characterized as showing antipathy toward the (male) [54] disciples in general (except for Thomas, of course). More consistently than in Mark, which is the most striking example of the synoptics in this respect, the disciples in Thomas never explicitly say that they understand Jesus' teaching. [55] Thomas' description of Peter must therefore be put into a broader context than that of specifically anti-Petrine polemics. Peter is a rank-and-file disciple just like Matthew, but there is no strong case for the view that Gos. Thom. 13 should be read as a deliberate attack against Peter's leadership or against a group that venerated Peter's authority. [56] A far more probable explanation is that the saying uses the motif of the disciples' incomprehension as a foil to elevate one particular disciple, that is Thomas, as a recipient of special revelation. The inability of the other disciples to deal with such deeper enlightenment becomes evident at the end of the saying, where it is said that, had the other disciples been told one of the things revealed to Thomas, they would 'pick up stones and throw them' at Thomas. [57]

    Even though it may be difficult to describe the precise relationship between Gos. Thom. 13 and its synoptic parallels in terms of tradition history, some differences and similarities can be observed in the gospels' use of the secrecy motif. In Mark 8:27-30. Peter utters the messianic confession as the spokesman of the disciples: Jesus addresses and responds to all of them. There is no indication that Peter has reached understanding or received a revelation beyond those of the other disciples. In Matthew's version, Peter dearly occupies a unique position, even though in the context of the whole gospel his confession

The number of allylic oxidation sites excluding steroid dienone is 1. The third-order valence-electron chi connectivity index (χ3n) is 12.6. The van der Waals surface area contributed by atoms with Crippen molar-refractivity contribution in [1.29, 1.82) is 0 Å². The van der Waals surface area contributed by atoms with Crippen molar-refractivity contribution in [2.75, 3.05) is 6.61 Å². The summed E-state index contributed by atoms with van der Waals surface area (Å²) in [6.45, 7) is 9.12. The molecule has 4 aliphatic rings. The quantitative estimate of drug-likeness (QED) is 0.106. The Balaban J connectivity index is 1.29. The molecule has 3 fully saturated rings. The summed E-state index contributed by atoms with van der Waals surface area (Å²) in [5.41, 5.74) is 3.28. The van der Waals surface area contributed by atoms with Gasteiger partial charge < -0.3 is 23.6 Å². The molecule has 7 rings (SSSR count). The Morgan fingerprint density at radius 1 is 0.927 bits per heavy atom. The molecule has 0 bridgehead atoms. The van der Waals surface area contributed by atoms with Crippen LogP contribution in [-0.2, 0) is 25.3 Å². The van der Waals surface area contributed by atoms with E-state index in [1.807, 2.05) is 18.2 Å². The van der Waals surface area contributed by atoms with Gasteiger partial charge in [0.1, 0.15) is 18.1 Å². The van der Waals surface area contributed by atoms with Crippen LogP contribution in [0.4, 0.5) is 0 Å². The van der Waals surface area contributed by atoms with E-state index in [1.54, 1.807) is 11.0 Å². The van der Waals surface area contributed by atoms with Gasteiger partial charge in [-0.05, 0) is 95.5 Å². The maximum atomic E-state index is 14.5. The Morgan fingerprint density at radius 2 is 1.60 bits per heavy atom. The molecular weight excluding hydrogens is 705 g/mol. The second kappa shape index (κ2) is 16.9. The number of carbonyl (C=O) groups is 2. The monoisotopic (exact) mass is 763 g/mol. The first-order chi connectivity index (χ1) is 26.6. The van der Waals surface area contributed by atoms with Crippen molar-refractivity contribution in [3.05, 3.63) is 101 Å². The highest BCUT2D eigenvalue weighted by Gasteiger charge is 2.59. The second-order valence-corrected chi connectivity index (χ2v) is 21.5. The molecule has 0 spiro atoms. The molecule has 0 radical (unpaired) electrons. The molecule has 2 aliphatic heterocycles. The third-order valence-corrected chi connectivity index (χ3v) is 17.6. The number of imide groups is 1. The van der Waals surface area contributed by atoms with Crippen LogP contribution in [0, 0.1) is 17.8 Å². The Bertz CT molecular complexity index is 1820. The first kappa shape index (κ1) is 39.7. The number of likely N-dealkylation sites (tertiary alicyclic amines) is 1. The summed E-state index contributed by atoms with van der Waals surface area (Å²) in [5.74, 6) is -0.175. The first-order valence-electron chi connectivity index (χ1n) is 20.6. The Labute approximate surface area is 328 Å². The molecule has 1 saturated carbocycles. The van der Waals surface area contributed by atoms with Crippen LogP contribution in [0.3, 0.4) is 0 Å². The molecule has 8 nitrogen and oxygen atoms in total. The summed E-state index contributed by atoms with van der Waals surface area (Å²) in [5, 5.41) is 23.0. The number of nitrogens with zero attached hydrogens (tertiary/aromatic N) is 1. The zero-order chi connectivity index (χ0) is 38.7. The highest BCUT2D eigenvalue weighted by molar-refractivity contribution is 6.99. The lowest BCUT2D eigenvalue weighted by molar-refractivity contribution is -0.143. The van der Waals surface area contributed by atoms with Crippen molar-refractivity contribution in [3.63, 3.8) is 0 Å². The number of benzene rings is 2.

54 It seems that the female disciples are not depicted as ones who completely lack understanding; see Marjanen 1996,41 (1998c, 92).

    55 The incomprehension of the disciples as one of the main themes of Thomas was pointed out by Sellew 1997b, 339-46. Can the Thomasine Jesus, then, be seen as speaking over the head of the disciples to the elect and solitary? Cf. sayings 19 and 21. which seem to make a distinction between the audience and the 'true disciples.'

    56 Cf. Berger 1981. Berger points out that the role of Peter in Gos. Thom. 13 is not merely connected with Peter's person. 'Was nach der Mehrzahl der Texte von Petrus gilt, kann in anderen Texten auch von Johannes, Jacobus, Thomas oder anderen gesagt werden' (ibid., 282).

    57 Many speculations have been presented about the 'three secret words' told to Thomas by Jesus. There is no way of knowing whether there ever was a fixed tradition about the content of these words, but the reader of the gospel could hardly have missed the connection between the 'secret words' written down by Thomas (prologue) and the 'three words' uttered to Thomas in Gos. Thos. 13:6. For the issue and further references, see Dunderberg 1998b, 72-3.


    or the power given to him are not as unique as one would expect on the basis of the episode in Matt. 16:13-20 (cf. 14:33; 18:18). [58] Compared with other gospels, Thomas is most consistent in its emphasis on the incomprehension of the other disciples and in its description of Thomas' unique position as the recipient of a special revelation. In Thomas only one chosen disciple fully understands that Jesus' identity is unutterable. Yet there is an interesting similarity between the Markan secrecy motif and the Gospel of Thomas: both gospels emphasize the esoteric nature of Jesus' teaching (cf. the mysterion of the kingdom in Mark 4:11 and, for example, in Gos. Thom. 62) and, at the same time, both gospels suggest that even the closest circle of Jesus' followers did not comprehend much or any of his teaching. [59]